Discover some of Wanaka's up and coming clay lovers.

Featuring six past students who are at varying stages of their journey.

Rosemary Wolfin-Brash

Rosemary has a wild curiosity.

Her assembled creatures come

from strange notions,

questioning the beholder if

they are useful or sculptural.

Her ethereal animal and

human-like forms are amazing.

Rosemary is working towards

going public with her work.


Tanya is captivated by her natural surroundings.

Mountain landscapes, topography and colour layering are a predominate theme throughout

her unique and playfull pieces.

She specialises mainly in thrown everyday dish-ware and useful pieces for the home.

Tanya now lives in Australia!


Hilary's work is inspiring and unique.

Developing her own sense of style early, her work has grown from small thrown pieces to large modern hand-built pots.

Her surface design verges on abstract landscapes with textural components and delicacy of hand.

Hilary's website is coming soon!


Erica's work abounds with adventure of snow-cloaked mountains and tussock filled grasslands of New Zealand's high country.

Her work has an ever evolving moody colour palette of muted earthy tones and rich coloured landscapes.

She specialises in thrown

functional forms and dish-ware for the home.


Dorie has a passionate sense of craftsmanship.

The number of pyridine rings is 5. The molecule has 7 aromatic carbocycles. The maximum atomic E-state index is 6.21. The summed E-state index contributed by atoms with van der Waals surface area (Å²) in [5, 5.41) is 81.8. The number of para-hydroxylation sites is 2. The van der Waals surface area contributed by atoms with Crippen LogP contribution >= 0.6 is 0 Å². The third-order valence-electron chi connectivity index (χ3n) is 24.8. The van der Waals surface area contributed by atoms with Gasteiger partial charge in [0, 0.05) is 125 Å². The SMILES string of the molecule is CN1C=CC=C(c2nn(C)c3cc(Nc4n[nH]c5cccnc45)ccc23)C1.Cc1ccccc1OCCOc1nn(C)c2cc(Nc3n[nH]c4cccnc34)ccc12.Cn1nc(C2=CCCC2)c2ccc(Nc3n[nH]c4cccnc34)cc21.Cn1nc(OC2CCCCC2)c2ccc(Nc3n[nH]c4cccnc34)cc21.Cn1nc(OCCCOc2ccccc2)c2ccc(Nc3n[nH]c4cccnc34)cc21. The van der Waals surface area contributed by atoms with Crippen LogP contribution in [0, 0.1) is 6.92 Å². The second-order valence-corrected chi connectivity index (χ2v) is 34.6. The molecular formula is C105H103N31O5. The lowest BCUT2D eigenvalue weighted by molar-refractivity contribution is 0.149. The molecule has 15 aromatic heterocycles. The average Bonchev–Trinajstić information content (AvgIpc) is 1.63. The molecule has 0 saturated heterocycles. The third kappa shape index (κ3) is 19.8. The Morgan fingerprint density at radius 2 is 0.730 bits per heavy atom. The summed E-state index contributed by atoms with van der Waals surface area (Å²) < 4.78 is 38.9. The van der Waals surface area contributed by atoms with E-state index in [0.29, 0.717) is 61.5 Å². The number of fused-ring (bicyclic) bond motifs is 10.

Her pieces are thoughtful, simple and strong, offering a clean and crisp aesthetic.

Her developing contemporary dish-ware has a determined use of glaze, keeping honesty with her forms by often allowing the base clay colour to show through.


Blair's travel experiences reflect strongly in his design approach. Intense use of colour and textural carved surfaces dominate his work. 

Blair is a disciplined creator. His dish-ware is classic in shape and modern in design. His vases are beautiful textured silhouettes.

He shows great promise towards becoming a full-time potter.

I believe we are part of a generation who want to do something true and meaningful.

Good craftsmanship and the history behind ceramics are very important.

Maintaining this centuries-old skill and passing the knowledge to the next generation keeps an age-old practice alive.

I hope future generations of potters continue this deep respect for this art form and pass their knowledge on to others as well.